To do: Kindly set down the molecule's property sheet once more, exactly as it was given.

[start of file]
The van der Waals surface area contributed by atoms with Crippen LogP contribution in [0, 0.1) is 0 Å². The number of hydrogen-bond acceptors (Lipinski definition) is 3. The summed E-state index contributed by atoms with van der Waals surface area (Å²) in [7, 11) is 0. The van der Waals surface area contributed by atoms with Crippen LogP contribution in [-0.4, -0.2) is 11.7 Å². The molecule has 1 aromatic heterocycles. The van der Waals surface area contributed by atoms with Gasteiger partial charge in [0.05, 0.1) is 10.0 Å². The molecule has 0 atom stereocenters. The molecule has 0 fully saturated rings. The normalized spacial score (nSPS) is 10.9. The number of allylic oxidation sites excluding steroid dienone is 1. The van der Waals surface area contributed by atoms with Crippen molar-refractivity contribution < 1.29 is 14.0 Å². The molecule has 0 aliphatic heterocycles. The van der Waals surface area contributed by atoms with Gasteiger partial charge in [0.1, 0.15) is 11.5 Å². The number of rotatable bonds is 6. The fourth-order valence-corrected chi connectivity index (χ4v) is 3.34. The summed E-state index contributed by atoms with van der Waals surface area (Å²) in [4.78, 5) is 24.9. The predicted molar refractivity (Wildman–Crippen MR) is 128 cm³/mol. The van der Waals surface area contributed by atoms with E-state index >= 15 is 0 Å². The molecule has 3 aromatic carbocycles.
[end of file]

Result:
The van der Waals surface area contributed by atoms with Crippen LogP contribution in [0, 0.1) is 0 Å². The number of hydrogen-bond acceptors (Lipinski definition) is 3. The summed E-state index contributed by atoms with van der Waals surface area (Å²) in [7, 11) is 0. The van der Waals surface area contributed by atoms with Crippen LogP contribution in [-0.4, -0.2) is 11.7 Å². The molecule has 1 aromatic heterocycles. The van der Waals surface area contributed by atoms with Gasteiger partial charge in [0.05, 0.1) is 10.0 Å². The molecule has 0 atom stereocenters. The molecule has 0 fully saturated rings. The normalized spacial score (nSPS) is 10.9. The number of allylic oxidation sites excluding steroid dienone is 1. The van der Waals surface area contributed by atoms with Crippen molar-refractivity contribution < 1.29 is 14.0 Å². The molecule has 0 aliphatic heterocycles. The van der Waals surface area contributed by atoms with Gasteiger partial charge in [0.1, 0.15) is 11.5 Å². The number of rotatable bonds is 6. The fourth-order valence-corrected chi connectivity index (χ4v) is 3.34. The summed E-state index contributed by atoms with van der Waals surface area (Å²) in [4.78, 5) is 24.9. The predicted molar refractivity (Wildman–Crippen MR) is 128 cm³/mol. The van der Waals surface area contributed by atoms with E-state index >= 15 is 0 Å². The molecule has 3 aromatic carbocycles.